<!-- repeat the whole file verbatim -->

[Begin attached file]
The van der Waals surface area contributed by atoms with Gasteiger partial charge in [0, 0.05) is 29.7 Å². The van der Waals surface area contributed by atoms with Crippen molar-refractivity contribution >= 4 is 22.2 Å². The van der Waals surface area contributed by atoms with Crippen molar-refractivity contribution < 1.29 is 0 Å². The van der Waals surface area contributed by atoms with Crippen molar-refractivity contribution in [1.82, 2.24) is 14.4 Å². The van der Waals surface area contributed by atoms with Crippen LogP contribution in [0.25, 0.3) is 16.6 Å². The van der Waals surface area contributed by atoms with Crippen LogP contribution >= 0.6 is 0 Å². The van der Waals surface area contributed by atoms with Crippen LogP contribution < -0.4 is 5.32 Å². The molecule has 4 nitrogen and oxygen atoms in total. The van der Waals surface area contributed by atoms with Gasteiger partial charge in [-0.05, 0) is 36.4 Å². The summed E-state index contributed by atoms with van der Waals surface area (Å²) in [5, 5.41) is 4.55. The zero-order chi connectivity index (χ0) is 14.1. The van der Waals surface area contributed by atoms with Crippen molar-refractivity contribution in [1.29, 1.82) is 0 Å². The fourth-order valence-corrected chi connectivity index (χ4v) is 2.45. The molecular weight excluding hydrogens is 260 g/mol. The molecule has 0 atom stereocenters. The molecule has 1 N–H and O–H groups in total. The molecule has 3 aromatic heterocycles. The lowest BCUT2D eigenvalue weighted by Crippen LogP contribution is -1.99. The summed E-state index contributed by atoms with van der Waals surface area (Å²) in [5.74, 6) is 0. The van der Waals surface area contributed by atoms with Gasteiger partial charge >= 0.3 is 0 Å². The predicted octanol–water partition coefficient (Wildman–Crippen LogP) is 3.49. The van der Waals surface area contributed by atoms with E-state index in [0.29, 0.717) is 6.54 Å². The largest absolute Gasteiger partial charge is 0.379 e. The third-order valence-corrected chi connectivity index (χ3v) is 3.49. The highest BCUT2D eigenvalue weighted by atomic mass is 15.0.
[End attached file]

The van der Waals surface area contributed by atoms with Gasteiger partial charge in [0, 0.05) is 29.7 Å². The van der Waals surface area contributed by atoms with Crippen molar-refractivity contribution >= 4 is 22.2 Å². The van der Waals surface area contributed by atoms with Crippen molar-refractivity contribution < 1.29 is 0 Å². The van der Waals surface area contributed by atoms with Crippen molar-refractivity contribution in [1.82, 2.24) is 14.4 Å². The van der Waals surface area contributed by atoms with Crippen LogP contribution in [0.25, 0.3) is 16.6 Å². The van der Waals surface area contributed by atoms with Crippen LogP contribution >= 0.6 is 0 Å². The van der Waals surface area contributed by atoms with Crippen LogP contribution < -0.4 is 5.32 Å². The molecule has 4 nitrogen and oxygen atoms in total. The van der Waals surface area contributed by atoms with Gasteiger partial charge in [-0.05, 0) is 36.4 Å². The summed E-state index contributed by atoms with van der Waals surface area (Å²) in [5, 5.41) is 4.55. The zero-order chi connectivity index (χ0) is 14.1. The van der Waals surface area contributed by atoms with Crippen molar-refractivity contribution in [1.29, 1.82) is 0 Å². The fourth-order valence-corrected chi connectivity index (χ4v) is 2.45. The molecular weight excluding hydrogens is 260 g/mol. The molecule has 0 atom stereocenters. The molecule has 1 N–H and O–H groups in total. The molecule has 3 aromatic heterocycles. The lowest BCUT2D eigenvalue weighted by Crippen LogP contribution is -1.99. The summed E-state index contributed by atoms with van der Waals surface area (Å²) in [5.74, 6) is 0. The van der Waals surface area contributed by atoms with Gasteiger partial charge >= 0.3 is 0 Å². The predicted octanol–water partition coefficient (Wildman–Crippen LogP) is 3.49. The van der Waals surface area contributed by atoms with E-state index in [0.29, 0.717) is 6.54 Å². The largest absolute Gasteiger partial charge is 0.379 e. The third-order valence-corrected chi connectivity index (χ3v) is 3.49. The highest BCUT2D eigenvalue weighted by atomic mass is 15.0.